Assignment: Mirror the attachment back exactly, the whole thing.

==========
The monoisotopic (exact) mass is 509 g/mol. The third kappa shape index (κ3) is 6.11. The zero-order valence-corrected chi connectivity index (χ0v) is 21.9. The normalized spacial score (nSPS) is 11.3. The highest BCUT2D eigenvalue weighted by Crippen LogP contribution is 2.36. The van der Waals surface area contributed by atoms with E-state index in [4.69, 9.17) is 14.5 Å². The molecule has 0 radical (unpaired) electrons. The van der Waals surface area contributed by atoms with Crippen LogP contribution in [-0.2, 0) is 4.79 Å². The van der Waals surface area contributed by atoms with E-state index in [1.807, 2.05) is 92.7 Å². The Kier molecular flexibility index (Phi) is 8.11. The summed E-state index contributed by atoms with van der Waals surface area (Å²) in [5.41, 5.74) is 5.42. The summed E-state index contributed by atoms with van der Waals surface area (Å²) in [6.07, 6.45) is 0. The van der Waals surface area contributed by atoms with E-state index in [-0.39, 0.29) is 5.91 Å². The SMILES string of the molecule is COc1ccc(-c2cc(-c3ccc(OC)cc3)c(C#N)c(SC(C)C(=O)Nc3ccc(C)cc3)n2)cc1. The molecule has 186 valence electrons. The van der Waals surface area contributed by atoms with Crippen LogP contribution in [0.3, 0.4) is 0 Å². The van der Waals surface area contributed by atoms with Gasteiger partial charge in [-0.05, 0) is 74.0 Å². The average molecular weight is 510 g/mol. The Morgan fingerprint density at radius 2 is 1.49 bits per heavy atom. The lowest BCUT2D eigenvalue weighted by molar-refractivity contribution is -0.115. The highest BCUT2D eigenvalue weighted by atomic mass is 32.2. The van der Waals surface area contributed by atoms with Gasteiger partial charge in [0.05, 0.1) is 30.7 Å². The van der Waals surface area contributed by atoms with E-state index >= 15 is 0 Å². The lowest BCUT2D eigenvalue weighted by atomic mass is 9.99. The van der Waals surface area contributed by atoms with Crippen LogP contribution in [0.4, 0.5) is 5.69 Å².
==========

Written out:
The monoisotopic (exact) mass is 509 g/mol. The third kappa shape index (κ3) is 6.11. The zero-order valence-corrected chi connectivity index (χ0v) is 21.9. The normalized spacial score (nSPS) is 11.3. The highest BCUT2D eigenvalue weighted by Crippen LogP contribution is 2.36. The van der Waals surface area contributed by atoms with E-state index in [4.69, 9.17) is 14.5 Å². The molecule has 0 radical (unpaired) electrons. The van der Waals surface area contributed by atoms with Crippen LogP contribution in [-0.2, 0) is 4.79 Å². The van der Waals surface area contributed by atoms with E-state index in [1.807, 2.05) is 92.7 Å². The Kier molecular flexibility index (Phi) is 8.11. The summed E-state index contributed by atoms with van der Waals surface area (Å²) in [5.41, 5.74) is 5.42. The summed E-state index contributed by atoms with van der Waals surface area (Å²) in [6.07, 6.45) is 0. The van der Waals surface area contributed by atoms with E-state index in [-0.39, 0.29) is 5.91 Å². The SMILES string of the molecule is COc1ccc(-c2cc(-c3ccc(OC)cc3)c(C#N)c(SC(C)C(=O)Nc3ccc(C)cc3)n2)cc1. The molecule has 186 valence electrons. The van der Waals surface area contributed by atoms with Crippen LogP contribution in [0.3, 0.4) is 0 Å². The van der Waals surface area contributed by atoms with Gasteiger partial charge in [-0.05, 0) is 74.0 Å². The average molecular weight is 510 g/mol. The Morgan fingerprint density at radius 2 is 1.49 bits per heavy atom. The lowest BCUT2D eigenvalue weighted by molar-refractivity contribution is -0.115. The highest BCUT2D eigenvalue weighted by atomic mass is 32.2. The van der Waals surface area contributed by atoms with Gasteiger partial charge in [0.05, 0.1) is 30.7 Å². The van der Waals surface area contributed by atoms with E-state index >= 15 is 0 Å². The lowest BCUT2D eigenvalue weighted by atomic mass is 9.99. The van der Waals surface area contributed by atoms with Crippen LogP contribution in [0.4, 0.5) is 5.69 Å².